• It is permissible to make do with the normal means that medicine can offer. Therefore 'one cannot impose on anyone the obligation to have recourse to a technique which is already in use but which carries a risk or is burdensome. Such a refusal is not the equivalent of suicide.

• If there are no other sufficient remedies, it is permitted, with the patient's consent, to have recourse to the means provided by the most advanced medical techniques, even if these means are still at the experimental stage and are not without a certain risk. By acceptingthem, the patient can show generosity in the service to humanity. It is also permitted with the patient's consent to interrupt these means where the results fall short of expectation.

• Discontinuing medical procedures that are burdensome, dangerous, extraordinary or disproportionate to the expected outcome can be legitimate; it is the refusal of "overzealous" treatment ("Catechism of the Catholic Church" 2278).

• When inevitable death is imminent in spite of the means used, it is permitted in conscience to take the decision to refuse forms of treatment that would only secure a precarious and burdensome prolongation of life, so long as the normal care due to the sick person in similar cases is not interrupted.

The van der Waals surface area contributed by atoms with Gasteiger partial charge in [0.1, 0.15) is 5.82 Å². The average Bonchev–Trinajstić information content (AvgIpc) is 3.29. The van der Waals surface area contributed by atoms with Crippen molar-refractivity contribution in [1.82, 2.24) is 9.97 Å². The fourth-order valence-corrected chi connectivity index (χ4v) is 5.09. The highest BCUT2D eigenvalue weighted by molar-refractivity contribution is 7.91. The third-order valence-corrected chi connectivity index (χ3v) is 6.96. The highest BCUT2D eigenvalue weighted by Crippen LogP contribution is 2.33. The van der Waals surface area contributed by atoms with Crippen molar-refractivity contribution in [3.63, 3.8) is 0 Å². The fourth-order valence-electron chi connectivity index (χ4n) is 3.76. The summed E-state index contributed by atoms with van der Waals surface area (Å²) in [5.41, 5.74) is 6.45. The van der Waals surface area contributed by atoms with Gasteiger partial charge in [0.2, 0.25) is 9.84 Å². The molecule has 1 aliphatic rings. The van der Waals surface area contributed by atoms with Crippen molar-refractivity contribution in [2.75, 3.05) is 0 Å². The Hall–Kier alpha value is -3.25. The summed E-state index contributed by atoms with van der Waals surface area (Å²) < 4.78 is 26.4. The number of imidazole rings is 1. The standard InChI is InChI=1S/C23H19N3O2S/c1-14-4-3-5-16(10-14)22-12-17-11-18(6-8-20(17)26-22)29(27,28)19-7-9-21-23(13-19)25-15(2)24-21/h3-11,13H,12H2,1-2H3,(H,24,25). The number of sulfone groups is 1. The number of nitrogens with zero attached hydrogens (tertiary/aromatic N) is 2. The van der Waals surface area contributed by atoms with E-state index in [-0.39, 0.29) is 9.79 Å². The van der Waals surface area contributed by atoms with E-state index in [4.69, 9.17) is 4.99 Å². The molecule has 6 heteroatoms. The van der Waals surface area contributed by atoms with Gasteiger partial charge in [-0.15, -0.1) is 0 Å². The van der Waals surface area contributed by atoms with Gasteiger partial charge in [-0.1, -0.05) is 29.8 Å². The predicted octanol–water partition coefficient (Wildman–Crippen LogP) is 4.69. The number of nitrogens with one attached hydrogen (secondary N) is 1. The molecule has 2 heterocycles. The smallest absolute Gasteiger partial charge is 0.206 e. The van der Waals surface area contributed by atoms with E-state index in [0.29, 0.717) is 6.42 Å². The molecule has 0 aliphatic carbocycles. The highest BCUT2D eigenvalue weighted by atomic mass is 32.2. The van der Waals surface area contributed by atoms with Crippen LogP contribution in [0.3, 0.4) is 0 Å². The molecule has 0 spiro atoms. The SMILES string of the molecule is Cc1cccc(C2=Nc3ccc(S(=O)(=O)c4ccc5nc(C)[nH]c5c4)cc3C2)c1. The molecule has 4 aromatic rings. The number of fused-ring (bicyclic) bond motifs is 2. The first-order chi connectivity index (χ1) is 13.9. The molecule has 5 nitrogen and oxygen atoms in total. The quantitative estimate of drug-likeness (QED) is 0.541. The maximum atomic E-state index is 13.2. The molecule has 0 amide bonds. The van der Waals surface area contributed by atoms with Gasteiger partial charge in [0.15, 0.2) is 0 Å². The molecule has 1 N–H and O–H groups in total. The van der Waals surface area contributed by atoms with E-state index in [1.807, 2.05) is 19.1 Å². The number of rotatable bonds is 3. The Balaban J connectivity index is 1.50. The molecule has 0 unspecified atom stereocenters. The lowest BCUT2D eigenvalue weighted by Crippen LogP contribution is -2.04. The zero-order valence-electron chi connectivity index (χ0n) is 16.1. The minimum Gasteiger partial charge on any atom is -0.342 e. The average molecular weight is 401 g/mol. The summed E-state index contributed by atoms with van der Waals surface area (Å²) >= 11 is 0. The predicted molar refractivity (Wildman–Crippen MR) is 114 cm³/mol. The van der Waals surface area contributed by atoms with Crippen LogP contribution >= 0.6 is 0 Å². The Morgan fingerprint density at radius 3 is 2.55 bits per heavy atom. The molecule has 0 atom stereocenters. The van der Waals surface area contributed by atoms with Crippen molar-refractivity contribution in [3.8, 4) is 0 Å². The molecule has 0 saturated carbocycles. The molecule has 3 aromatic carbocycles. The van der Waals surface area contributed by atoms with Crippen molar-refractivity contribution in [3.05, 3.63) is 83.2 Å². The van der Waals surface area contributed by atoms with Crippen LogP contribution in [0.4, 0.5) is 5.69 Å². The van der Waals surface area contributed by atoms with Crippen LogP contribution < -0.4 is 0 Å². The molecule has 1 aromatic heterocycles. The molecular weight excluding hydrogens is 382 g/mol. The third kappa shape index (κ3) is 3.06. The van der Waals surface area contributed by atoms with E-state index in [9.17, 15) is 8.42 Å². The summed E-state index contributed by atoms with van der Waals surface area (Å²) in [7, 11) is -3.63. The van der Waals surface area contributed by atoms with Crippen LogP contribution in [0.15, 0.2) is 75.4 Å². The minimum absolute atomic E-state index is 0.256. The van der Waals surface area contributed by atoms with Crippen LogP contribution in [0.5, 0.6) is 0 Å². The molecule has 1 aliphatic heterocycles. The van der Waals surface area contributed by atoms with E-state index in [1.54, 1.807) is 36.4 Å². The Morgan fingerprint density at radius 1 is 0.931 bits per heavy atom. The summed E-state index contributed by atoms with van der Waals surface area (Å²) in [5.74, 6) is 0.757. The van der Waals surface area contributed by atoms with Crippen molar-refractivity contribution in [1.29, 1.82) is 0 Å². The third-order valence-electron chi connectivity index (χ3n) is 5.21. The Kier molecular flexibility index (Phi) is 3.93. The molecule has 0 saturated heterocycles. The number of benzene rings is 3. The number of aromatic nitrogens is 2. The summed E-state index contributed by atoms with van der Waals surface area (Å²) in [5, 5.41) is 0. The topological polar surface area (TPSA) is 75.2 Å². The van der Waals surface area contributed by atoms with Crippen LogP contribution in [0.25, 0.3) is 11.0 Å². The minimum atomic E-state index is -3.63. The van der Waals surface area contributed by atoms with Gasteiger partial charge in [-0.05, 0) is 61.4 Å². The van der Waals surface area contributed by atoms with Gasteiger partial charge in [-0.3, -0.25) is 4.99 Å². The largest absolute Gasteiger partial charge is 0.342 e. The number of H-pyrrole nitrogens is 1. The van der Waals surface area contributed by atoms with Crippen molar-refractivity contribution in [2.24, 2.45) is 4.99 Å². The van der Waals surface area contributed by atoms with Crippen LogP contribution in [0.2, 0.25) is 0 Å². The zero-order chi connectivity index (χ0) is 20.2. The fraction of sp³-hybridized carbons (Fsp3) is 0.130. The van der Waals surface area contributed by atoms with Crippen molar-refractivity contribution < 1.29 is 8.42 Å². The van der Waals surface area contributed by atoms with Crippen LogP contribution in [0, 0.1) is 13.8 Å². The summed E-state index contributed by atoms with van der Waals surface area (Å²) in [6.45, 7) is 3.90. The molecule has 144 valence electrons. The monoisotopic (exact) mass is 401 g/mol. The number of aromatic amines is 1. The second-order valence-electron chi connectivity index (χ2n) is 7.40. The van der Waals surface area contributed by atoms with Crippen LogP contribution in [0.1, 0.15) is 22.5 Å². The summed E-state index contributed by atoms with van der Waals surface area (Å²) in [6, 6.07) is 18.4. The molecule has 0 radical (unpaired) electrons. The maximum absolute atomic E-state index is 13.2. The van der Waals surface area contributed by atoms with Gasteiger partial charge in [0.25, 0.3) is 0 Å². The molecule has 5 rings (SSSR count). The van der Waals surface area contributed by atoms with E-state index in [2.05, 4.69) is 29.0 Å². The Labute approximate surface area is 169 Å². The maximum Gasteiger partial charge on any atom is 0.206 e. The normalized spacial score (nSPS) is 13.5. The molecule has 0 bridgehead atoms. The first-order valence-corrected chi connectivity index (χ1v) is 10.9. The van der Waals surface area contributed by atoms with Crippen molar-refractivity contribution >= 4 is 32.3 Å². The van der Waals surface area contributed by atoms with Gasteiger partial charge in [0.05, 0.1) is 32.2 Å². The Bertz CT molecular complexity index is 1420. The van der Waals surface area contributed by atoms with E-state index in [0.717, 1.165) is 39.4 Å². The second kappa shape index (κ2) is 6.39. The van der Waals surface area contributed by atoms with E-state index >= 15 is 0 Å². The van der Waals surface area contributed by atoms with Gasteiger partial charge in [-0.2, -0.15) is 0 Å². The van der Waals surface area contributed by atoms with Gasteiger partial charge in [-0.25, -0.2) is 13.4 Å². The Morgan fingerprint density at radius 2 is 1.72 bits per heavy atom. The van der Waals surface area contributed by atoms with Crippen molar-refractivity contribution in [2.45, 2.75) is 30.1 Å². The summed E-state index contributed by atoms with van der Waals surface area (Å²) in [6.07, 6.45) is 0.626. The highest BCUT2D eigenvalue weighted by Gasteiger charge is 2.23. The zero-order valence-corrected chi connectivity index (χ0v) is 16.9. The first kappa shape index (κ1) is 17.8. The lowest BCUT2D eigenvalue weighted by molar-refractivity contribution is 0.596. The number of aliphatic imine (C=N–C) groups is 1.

• Even if death is thought imminent, the ordinary care owed to a sick person cannot legitimately be interrupted.

“A great teaching effort is needed to clarify the substantive moral difference between discontinuing medical procedures that may be burdensome, dangerous, or disproportionate to the expected outcome (overzealous treatment)... and taking away the ordinary means of preserving life, such as feeding, hydration and normal medical care.” (John Paul II, Oct. 2, 1998)

Persons who are faced with difficult medical care decisions should make a great effort to know and understand the patient's condition and to get whatever assistance one needs in doing so. When a difficult decision must be made and there is a lack of clarity about what prudence dictates in a case, one might choose to call the archdiocesan Pro-Life Office, (314) 792-7555.

Father Richard is a priest of the LaSalette Missionaries with doctorate degrees in law and moral theology. He is associate professor of moral theology and academic dean of Kenrick-Glennon Seminary in St. Louis and director of the Paul VI Pontifical Institute of Catechetical and Pastoral Studies.